Tuesday, March 14, 2017

Birds In Blizzard

While the nor'easter rages outside, I'm watching the birds at the feeder under the eaves. Long past the time when they usually retire to their roosts, they're flying in for a few last bits of energy to get them through the night. Titmice, their little crests down from the cold; feisty chickadees; and winter-dull goldfinches swoop in, perch, grab a single sunflower or nyger seed and fly off into the trees to feast in peace. You'd think that they would use way more energy in those flights than a single seed could supply, but the yard is not littered with bird corpses, so they must know what they're doing.

Slate-colored juncos--elegant little birds with deep-gray backs and wings, white bellies and yellow beaks--are ground feeders, gleaning what our obese squirrels have left of the seeds that drop from the seed containers. Just now, as the agile titmice dove at the feeders swaying in the gale, I saw a pathetic sight: a junco fluttered up from the ground towards the trove of sunflower fuel, fell short, fluttered down, then fluttered up again. What was he thinking? That is the last thing he should have been doing, wasting energy pursuing an impossible goal.

After watching five or six of these vain flutterings, I filled a plastic tub with sunflower seeds and flung them into the shrieking wind. "Those seeds will be covered up in no time," said my husband. As it happened, the wind was blowing against the direction in which I had thrown the seeds, and they stuck fast to the surface of the snow. Soon four, five, six juncos appeared, feeding greedily. For a few minutes even a female cardinal came by, her feathers ruffling in the gusts. Cardinals are scarce in these latitudes, so even I, who used to get a dozen at a time at my Maryland feeder, have taken to gasping with wonder when I see one. I hoped she would stay, but she didn't.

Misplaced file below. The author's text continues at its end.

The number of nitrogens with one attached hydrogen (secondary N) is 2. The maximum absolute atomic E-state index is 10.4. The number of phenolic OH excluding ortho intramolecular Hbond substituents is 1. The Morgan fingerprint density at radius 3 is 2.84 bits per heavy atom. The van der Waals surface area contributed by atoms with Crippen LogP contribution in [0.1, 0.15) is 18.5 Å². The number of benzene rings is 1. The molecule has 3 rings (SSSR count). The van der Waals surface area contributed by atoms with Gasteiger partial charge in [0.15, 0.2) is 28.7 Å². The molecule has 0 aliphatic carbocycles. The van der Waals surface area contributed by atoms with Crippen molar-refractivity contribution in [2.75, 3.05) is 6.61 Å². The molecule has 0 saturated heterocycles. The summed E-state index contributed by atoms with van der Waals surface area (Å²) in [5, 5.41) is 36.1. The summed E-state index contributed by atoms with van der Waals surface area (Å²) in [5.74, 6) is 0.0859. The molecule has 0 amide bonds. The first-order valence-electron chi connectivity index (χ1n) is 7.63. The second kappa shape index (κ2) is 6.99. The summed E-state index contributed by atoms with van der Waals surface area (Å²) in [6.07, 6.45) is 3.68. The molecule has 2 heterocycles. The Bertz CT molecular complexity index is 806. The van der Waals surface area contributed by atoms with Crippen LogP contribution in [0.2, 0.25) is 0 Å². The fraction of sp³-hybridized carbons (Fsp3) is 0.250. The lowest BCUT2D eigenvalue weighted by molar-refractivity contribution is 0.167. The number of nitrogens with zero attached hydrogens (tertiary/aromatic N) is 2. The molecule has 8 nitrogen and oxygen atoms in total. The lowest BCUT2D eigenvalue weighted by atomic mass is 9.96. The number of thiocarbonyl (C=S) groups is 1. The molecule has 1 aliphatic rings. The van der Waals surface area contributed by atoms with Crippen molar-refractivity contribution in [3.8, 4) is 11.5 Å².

It's almost dusk now, and although the titmice, etc. have gone home, the juncos are still out there, in the midst of the weather hoopla, pecking the ground like hens. But one little clever one, wing feathers tending to brown, beak a paler yellow--a female--is hanging out in the one-inch-wide strip of bare ground right against the house. Except that that ground is not really bare, but covered in sunflower husks and seeds fallen days and even weeks ago. She's filling up on these, feeding contentedly next to the wall, away from the males battling the storm. Bon appetit, junquette. I have high hopes for you. May you live to fledge a nestful of babies in the spring.

Monday, March 13, 2017

Paper Protest

Ten nasty, persistent women, one (v. nice) man, and a little red dog spent Sunday afternoon writing messages to the President, in anticipation of #TheIdesofTrump. Bisou wrote a card of her own (the one with the paw print), which I will be forwarding for her on Wednesday, March 15.


It was as much fun as a protest march, and warmer, since we were indoors with the gas fire on while outside the wind chill was well below zero. Two stalwart women showed up on foot, so swaddled in coats, boots, hats and scarves that at first I didn't recognize them.

A couple of days before the card-writing marathon I went to the Shelburne, Vermont post office and asked for sixty stamped postcards. The clerk said, "I don't think we have any left, but I'll check." She was gone a while, and when she came back she said "Nope. Not a single one. People have been buying them for that thing on March 15."

I got nervous. Where, if anywhere, would I find sixty stamped postcards? The clerk advised me to try the Charlotte (pronounced a la francaise, Char-lotte) post office. So I drove over, tempering my irritation with chilly views of Lake Champlain on my right.